An autopsy has now been conducted on Florida's A&M band member, Robert Champion Jr,, who died on a bus going home from a football game, allegedly after a brutal hazing ritual.
Dr. Howard Oliver, a forensic pathologist says Robert Champion Jr.'s muscles were so injured that they leaked a protein called myoglobin in an amount that was too large for his kidneys to process and could have been the cause of his death, Oliver says this type of muscle damage is called rhabdomyolysis.
The New York Daily News
says the autopsy report also points out that Champion had "purple-gray" bruises on his back and chest and internal bleeding into the tissues spread to his right upper arm. Lawrence Kobilinsky is a professor of forensic science at John Jay College in New York. He told CNN:
"These are extremely forceful blows that this kid took, all over his back and his arms and his shoulders". It's interesting that there is no trauma to the neck or no trauma to the head. It's interesting that they are avoiding those areas."
After reviewing the autopsy findings, Dr. Howard Oliver, a forensic pathologist who is a former medical examiner in the Los Angeles County Coroner's Office, said,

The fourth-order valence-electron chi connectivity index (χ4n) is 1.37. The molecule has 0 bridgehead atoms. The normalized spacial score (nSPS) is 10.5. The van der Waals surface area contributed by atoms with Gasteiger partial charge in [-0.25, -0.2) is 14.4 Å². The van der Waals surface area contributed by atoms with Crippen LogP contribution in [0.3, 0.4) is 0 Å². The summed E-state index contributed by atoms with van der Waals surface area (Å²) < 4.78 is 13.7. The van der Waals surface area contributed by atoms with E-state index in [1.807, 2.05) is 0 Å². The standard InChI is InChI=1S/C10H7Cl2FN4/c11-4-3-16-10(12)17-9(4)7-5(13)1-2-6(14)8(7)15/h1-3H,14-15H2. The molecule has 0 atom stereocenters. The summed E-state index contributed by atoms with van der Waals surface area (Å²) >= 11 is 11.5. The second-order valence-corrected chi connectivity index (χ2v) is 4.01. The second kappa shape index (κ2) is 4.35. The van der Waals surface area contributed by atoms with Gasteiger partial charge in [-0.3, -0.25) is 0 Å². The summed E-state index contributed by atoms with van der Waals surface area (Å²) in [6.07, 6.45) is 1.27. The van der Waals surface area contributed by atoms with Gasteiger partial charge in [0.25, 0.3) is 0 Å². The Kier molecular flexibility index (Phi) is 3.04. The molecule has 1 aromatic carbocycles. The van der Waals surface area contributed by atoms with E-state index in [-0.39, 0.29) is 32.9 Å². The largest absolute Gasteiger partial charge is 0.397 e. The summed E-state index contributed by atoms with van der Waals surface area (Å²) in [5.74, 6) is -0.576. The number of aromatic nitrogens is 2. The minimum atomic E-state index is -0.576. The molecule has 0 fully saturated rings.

"His muscles were beaten so badly that they were destroyed like you would see in a heart attack."
A few band members say Champion died after taking part in a rite of passage called "crossing Bus C." One member, who spoke on condition of anonymity, explained that students
"walk from the front of the bus to the back of the bus backward while the bus is full of other band members, and you get beaten until you get to the back."
Toxicology reports found no evidence of drugs or alcohol on Champion's body. Any death involving hazing is a third-degree felony in Florida, but so far, no one has been charged. Police are reportedly questioning over 30 people in connection with the death.
The incident has restarted the debate over hazing and resulted in the longtime band director Julian White to be placed on administrative leave. There were signs that the University President,
Earlier this week, the A&M university board of trustees publicly reprimanded University President James Ammons for failing to do enough to stop the culture of hazing. But ultimately they decided that Ammons should keep his job, rejecting a call from Governor Rick Scott that he be suspended while the hazing death is investigated. There were reports that the board did not have a replacement President who could step into the job immediately.